Death Draws Near
No one passing the small churchyard on that Sunday afternoon would have noticed the man lingering amongst the shadows of the tombstones.
He was little more than a shadow himself; tall, thin, and draped in dark gray robes with a mass of disheveled black hair. No, no one would have noticed him, for one does not look directly at Death.
He, on the other hand, noticed everything and everyone, despite only moving his eyes. At long last, he finally spoke, half to himself and half to the large raven on his right shoulder. “It cannot be her.”
The ‘her’ in question was talking to her large and absurdly fluffy, black dog as they walked along the sidewalk towards their home. The two story brick house looked snug and cozy on this brisk October afternoon.
Once they reached the front yard she let the dog off his leash and he ran up the slate path with a joyous bark. She laughed and followed close behind, unlocked the green front door and then they both slipped inside.
He watched all of this with a mixture of confusion and curiosity, taking in the apple green Volkswagen in the porte-cochere, the large, cheerful pumpkin on the stoop, and the wreath of wheat and apples on the front door and huffed in exasperation.
He shook his head and spoke again. “Are you sure you were guided true?”
The raven hopped on his shoulder but made no sound. “Fine. This may be the correct location, but that girl cannot be who we were sent for. Does she live with anyone else besides the dog?” At this the raven flapped his wings and nipped his master’s hair.
“No? Interesting. Take a closer look please. You know how I feel about dogs.”
Animals were always harder to hide from than humans, and dogs were especially difficult to win over. Cats, due to having nine lives, were fairly indifferent. They were used to him and his kind. And he had not been comfortable around dogs for centuries, not since...well, that particular incident did not bear thinking about.
Dutifully, the raven took flight and circled the house three times. He paused on each side of the house, listening and observing, first in the front yard, then in a large elm tree, then on the roof, and finally on the large bird bath in the backyard.
He saw the girl, a young woman really, through a window working in the kitchen. He stayed a beat longer than necessary as he listened to her sing as she chopped vegetables.
If it was possible for a bird to smile he would have. Remembering his mission he took to the air and flew back to his master to report what he had learned.
“Good, if the dog is inside we can move closer and observe her more thoroughly. Anything else of note?”
“Caw. Caw-caw, crick.”
“It is autumn Corvus, every house has chrysanthemums. It means nothing.”
Corvus pecked him in response.
“Stop that,’ he admonished. ’What makes you so certain? The oracle bones do not provide us with a name, or even the exact location. They merely give you a feeling to guide us. And they have led you to the wrong person before.”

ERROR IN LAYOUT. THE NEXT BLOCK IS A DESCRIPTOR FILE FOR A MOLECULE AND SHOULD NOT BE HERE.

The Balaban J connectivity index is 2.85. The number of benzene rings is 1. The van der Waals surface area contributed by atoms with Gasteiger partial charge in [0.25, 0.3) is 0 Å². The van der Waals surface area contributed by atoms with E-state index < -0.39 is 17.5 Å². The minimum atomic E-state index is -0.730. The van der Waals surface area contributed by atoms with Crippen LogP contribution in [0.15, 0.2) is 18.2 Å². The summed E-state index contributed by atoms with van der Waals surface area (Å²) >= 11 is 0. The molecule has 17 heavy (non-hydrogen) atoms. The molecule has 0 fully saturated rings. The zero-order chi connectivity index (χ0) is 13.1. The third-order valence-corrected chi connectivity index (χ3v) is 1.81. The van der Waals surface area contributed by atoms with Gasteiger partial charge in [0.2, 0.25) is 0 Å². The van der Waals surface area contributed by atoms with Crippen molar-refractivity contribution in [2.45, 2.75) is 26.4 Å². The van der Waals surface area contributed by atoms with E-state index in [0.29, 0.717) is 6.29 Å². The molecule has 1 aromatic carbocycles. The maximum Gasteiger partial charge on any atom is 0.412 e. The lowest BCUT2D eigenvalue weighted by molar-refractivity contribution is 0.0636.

Corvus pecked him again and made a hacking sort of noise.
“Oh, I don’t blame you for that at all. I blame the bones.”
“Yes, it was four hundred years ago, but it forced me to do this with three people before I found the one who would serve. I do not intend to let that go.”
“Caw, caw, cr-ruck, caw, caw.”
“A stand of cypress trees in the backyard is a good sign. Shall we?” With that Mors drew his gray robes around him and disappeared, reappearing with a slight puff of smoke in a group of three cypress trees in the yard.
“Let us watch a while longer. I want to learn more before I decide on my course of action.” He could hear her singing as she worked, which only served to reinforce his initial impression that the oracle had been screwed up by Saturn, until he recognized the song.
“The worst pies in London, even that’s polite. The worst pies in London, if you doubt it, take a bite.”
At this Mors cracked a small smile. He noticed Corvus looking at him with as smug of an expression as the bird could manage.
“I still doubt it is her, but if it is, at least she will have a field day with Rodgers and Hammerstein.”
He could still hear their laments over a musical about murder and cannibalism winning the Tony award, whatever that was.
He did not bother to stay up to date on humans’ interests. He was not concerned with their lives, only their deaths. Yet even in death humans clung to the vestiges of their lives, and Persephone had made allowances for them to stay abreast of things that mattered deeply to them.
As he watched her work night crept in and he murmured a greeting, though he did not receive a reply. The sounds of night grew around him, but still all he did was watch. Watch her work, and listen to her laugh, sing, and talk to her dog.
Delicious aromas wafted from the home, which would have made any mortal man hungry, but he had no need to eat, nor had he bothered with any mortal fare since the Great Plague.